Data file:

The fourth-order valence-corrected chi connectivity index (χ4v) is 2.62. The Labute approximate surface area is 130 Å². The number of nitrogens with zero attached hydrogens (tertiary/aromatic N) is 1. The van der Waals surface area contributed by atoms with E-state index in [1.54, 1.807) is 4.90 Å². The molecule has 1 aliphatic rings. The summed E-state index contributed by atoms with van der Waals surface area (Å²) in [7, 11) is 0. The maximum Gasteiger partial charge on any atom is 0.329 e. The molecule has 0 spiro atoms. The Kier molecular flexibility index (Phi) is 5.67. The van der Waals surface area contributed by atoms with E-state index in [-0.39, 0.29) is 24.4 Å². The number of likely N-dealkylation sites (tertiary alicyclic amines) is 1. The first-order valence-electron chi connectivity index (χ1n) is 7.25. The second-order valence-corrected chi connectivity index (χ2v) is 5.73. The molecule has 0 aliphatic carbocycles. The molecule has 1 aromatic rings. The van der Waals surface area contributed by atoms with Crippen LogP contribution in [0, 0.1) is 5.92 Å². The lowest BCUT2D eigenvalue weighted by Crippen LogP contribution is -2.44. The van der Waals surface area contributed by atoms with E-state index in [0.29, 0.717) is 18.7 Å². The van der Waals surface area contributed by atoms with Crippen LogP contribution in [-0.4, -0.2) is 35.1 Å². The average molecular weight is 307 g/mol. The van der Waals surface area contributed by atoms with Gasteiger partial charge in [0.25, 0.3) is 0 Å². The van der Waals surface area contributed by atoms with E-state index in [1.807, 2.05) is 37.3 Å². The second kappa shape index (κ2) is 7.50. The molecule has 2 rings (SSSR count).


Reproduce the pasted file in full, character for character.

The fourth-order valence-corrected chi connectivity index (χ4v) is 2.62. The Labute approximate surface area is 130 Å². The number of nitrogens with zero attached hydrogens (tertiary/aromatic N) is 1. The van der Waals surface area contributed by atoms with E-state index in [1.54, 1.807) is 4.90 Å². The molecule has 1 aliphatic rings. The summed E-state index contributed by atoms with van der Waals surface area (Å²) in [7, 11) is 0. The maximum Gasteiger partial charge on any atom is 0.329 e. The molecule has 0 spiro atoms. The Kier molecular flexibility index (Phi) is 5.67. The van der Waals surface area contributed by atoms with E-state index in [-0.39, 0.29) is 24.4 Å². The number of likely N-dealkylation sites (tertiary alicyclic amines) is 1. The first-order valence-electron chi connectivity index (χ1n) is 7.25. The second-order valence-corrected chi connectivity index (χ2v) is 5.73. The molecule has 0 aliphatic carbocycles. The molecule has 1 aromatic rings. The van der Waals surface area contributed by atoms with Crippen LogP contribution in [0, 0.1) is 5.92 Å². The lowest BCUT2D eigenvalue weighted by Crippen LogP contribution is -2.44. The van der Waals surface area contributed by atoms with E-state index in [0.29, 0.717) is 18.7 Å². The van der Waals surface area contributed by atoms with Crippen LogP contribution in [-0.4, -0.2) is 35.1 Å². The average molecular weight is 307 g/mol. The van der Waals surface area contributed by atoms with Gasteiger partial charge in [0.25, 0.3) is 0 Å². The van der Waals surface area contributed by atoms with E-state index in [1.807, 2.05) is 37.3 Å². The second kappa shape index (κ2) is 7.50. The molecule has 2 rings (SSSR count).